Posted October 7, 2014
Kevin Cheung, M.D., Johns Hopkins University
Ninety percent of breast cancers that become metastatic result in death. Invasion of tumor cells from the primary tumor to surrounding tissue is a fundamental step in metastasis. A clearer understanding of the cellular and molecular factors that underlie invasion could lead to breakthroughs in preventing invasion and, consequently, metastasis. The difficulty of monitoring tumor progression in vivo, however, poses a major challenge to elucidating the changes cancer cells undergo to execute invasion. Supported by an FY11 Postdoctoral Fellowship Award and co-mentored by Drs. Andrew Ewald and Sara Sukumar, Principal Investigator Dr. Kevin Cheung developed an assay to identify the most invasive cells within a primary tumor and then the unique molecular markers that could be exploited to target these cells and curb their invasive and metastatic potential.
Dr. Cheung and colleagues developed a three-dimensional (3D) organoid assay that models the architecture of breast tissue in greater detail than the more common 2D cultures. The assay utilizes "tumor organoids" - collections of cohesive tumor cells that preserve much of the cellular heterogeneity found in primary tumors - cultured within 3D collagen I gels, which models the tissue microenvironment surrounding invasive breast cancers. Using organoids generated from a breast cancer mouse model, the team observed that tumor organoids extended multicellular strands of cancer cells into the collagen I. Because the cells leading these invasive strands were highly protrusive and migratory, they were termed "invasive leader cells."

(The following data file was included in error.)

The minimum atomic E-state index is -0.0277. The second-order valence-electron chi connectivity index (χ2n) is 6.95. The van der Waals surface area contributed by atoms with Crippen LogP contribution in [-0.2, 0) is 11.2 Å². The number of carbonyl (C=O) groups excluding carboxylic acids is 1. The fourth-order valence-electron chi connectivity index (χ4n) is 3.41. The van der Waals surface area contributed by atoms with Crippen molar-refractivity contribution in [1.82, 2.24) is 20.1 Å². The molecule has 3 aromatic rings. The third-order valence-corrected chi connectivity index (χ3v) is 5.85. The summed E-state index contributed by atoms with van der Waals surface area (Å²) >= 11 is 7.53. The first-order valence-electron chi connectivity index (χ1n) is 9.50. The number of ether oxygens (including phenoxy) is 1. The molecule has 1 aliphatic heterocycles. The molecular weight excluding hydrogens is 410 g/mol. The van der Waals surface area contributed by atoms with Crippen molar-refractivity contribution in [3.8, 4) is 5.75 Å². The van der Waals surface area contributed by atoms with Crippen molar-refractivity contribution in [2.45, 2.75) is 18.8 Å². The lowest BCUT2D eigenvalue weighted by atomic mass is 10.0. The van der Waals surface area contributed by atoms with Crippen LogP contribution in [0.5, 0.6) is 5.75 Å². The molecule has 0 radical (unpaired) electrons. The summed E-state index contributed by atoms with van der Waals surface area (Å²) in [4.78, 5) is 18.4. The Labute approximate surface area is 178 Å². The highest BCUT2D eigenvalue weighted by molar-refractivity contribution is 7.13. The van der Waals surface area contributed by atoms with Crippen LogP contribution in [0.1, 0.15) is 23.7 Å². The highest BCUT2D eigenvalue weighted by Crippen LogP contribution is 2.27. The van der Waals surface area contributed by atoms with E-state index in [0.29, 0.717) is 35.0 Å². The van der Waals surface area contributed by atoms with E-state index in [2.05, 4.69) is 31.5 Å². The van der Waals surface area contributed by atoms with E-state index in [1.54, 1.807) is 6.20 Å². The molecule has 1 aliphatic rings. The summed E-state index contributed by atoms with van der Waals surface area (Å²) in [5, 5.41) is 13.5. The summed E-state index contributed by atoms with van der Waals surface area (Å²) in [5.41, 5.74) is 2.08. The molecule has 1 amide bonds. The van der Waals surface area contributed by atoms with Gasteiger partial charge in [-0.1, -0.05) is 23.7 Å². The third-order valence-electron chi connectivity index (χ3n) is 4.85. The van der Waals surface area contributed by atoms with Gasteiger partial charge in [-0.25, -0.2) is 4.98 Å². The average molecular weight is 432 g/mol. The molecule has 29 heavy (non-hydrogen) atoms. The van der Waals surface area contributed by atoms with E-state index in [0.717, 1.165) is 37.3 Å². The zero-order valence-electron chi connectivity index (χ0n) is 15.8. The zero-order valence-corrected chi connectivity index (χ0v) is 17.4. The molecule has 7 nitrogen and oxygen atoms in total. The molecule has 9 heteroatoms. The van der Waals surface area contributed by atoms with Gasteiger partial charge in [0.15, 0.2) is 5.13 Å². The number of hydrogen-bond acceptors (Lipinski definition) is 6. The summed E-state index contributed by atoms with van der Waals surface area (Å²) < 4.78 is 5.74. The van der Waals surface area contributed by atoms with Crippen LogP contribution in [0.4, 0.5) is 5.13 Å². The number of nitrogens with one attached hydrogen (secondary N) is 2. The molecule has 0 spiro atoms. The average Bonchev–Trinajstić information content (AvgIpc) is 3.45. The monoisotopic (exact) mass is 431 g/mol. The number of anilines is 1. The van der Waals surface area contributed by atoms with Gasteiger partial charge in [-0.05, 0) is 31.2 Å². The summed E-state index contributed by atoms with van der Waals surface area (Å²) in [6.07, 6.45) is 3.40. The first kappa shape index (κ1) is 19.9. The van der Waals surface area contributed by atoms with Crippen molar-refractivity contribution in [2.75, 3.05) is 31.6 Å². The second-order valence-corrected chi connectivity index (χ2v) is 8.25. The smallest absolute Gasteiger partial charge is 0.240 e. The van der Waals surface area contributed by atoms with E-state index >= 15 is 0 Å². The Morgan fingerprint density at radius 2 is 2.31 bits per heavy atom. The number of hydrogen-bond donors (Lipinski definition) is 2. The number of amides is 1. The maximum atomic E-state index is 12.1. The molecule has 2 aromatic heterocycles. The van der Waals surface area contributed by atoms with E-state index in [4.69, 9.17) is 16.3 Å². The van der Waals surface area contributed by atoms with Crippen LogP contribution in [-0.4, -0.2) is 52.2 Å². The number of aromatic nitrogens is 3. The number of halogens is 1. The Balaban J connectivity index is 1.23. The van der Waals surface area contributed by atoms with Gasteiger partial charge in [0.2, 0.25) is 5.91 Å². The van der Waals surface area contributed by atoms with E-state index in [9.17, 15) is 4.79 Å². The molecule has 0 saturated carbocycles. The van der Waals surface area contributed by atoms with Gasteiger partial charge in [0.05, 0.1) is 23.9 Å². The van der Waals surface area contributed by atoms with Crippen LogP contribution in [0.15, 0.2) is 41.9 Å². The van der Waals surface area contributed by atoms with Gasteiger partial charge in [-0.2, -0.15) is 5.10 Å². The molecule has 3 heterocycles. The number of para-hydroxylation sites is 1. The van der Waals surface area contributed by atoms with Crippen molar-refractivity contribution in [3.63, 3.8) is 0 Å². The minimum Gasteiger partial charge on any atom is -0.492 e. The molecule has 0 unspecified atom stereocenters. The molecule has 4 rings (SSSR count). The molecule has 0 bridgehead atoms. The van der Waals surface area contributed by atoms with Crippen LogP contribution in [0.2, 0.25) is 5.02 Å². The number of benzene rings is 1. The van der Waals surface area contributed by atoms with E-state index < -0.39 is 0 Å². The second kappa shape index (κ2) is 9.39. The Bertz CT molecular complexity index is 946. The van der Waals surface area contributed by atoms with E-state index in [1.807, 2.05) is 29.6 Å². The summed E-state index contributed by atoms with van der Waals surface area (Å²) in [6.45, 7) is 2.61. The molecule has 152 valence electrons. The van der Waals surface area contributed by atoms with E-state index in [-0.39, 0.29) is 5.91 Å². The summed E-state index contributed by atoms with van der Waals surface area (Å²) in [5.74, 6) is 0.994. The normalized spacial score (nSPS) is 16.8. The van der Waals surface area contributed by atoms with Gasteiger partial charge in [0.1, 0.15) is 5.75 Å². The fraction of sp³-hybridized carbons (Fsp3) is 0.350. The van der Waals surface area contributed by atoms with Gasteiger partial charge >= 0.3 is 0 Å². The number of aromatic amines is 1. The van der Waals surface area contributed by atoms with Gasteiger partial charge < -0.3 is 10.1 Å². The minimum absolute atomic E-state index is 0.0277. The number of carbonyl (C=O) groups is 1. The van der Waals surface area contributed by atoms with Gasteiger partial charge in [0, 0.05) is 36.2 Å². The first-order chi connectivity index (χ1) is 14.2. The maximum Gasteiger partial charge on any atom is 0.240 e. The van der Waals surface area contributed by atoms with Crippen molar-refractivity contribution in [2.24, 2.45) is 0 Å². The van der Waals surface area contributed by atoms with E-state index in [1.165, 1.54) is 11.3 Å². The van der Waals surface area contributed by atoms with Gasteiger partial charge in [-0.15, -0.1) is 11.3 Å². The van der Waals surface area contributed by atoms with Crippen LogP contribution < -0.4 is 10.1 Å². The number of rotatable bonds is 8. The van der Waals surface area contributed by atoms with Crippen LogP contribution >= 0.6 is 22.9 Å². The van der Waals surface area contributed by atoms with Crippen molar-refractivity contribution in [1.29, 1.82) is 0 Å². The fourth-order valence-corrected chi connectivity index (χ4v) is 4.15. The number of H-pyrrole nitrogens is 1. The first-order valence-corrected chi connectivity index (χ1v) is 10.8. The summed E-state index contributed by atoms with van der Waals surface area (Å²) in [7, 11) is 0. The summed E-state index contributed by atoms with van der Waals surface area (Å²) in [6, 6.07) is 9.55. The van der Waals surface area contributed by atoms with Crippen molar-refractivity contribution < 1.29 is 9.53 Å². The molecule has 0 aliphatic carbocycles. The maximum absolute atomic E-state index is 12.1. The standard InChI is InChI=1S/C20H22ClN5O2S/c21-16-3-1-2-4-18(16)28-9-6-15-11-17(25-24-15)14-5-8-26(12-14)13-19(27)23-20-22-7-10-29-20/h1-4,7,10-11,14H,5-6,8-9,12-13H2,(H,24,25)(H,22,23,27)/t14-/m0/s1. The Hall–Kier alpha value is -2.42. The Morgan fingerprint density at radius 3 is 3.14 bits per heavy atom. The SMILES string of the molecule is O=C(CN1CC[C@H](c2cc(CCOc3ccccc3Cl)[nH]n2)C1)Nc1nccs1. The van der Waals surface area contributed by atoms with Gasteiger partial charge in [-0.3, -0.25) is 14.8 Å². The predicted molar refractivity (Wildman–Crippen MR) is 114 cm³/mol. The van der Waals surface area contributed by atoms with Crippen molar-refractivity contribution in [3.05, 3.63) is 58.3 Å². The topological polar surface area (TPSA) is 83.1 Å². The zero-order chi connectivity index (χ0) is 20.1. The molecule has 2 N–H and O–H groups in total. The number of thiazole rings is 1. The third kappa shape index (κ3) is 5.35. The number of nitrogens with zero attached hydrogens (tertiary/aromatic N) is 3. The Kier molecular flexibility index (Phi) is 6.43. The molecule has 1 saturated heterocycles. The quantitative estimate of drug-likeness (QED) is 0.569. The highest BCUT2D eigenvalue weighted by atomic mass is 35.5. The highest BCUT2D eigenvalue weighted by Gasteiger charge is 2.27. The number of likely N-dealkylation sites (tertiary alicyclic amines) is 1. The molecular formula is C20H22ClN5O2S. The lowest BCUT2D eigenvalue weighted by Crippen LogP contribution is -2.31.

Molecular profiling of the leader cells showed enhanced expression of several basal epithelial markers including the transcription factor p63 and the intermediate filament protein cytokeratin-14 (K14). Tumor organoids triggered p63 and K14 expression before initiation of collective, multicellular invasion, indicating that these genes are components of a dynamically regulated gene program. Remarkably, while only a minority of cells within tumors expressed these genes, knockdown of basal epithelial gene expression was sufficient to block collective invasion in 3D cultures and in vivo.
Dr. Cheung and colleagues observed K14+ leader cells across major breast cancer subtypes, leading them to suggest that a shared molecular program for collective invasion may underlie the most common breast cancers. These data show that the heterogeneous interactions between tumor cell subpopulations are critical to collective invasion and that targeting the key drivers of invasion can significantly disrupt metastatic progression.
A. Tumor organoids are isolated from fresh primary breast tumors through a combination of mechanical disruption and enzymatic digestion. When tumor organoids are embedded in 3D collagen I matrix, they become invasive. B. Tumor organoids extend multiple invasive strands into the collagen matrix led by protrusive "invasive leader cells". C. Invasive leaders cells are molecularly distinct from the bulk tumor cells and express markers of basal differentiation, such as keratin-14 (K14). Scale bar is 50 microns.
Cheung KJ, Gabrielson E, Werb Z, and Ewald AJ. 2013. Collective invasion in breast cancer requires a conserved basal epithelial program. Cell 155(7):1639-1651.
Nguyen-Ngoc KV, Cheung KJ, Brenot A, Shamir ER, Gray RS, Hines WC, Yaswen P, Werb Z, and Ewald AJ. 2012. ECM microenvironment regulates collective migration and local dissemination in normal and malignant mammary epithelium. Proc Natl Acad Sci U S A 109(39):E2595-604.
Public and Technical Abstracts: Dissecting the Role of p63-Mediated Cell Adhesion in Collective Breast Cancer Invasion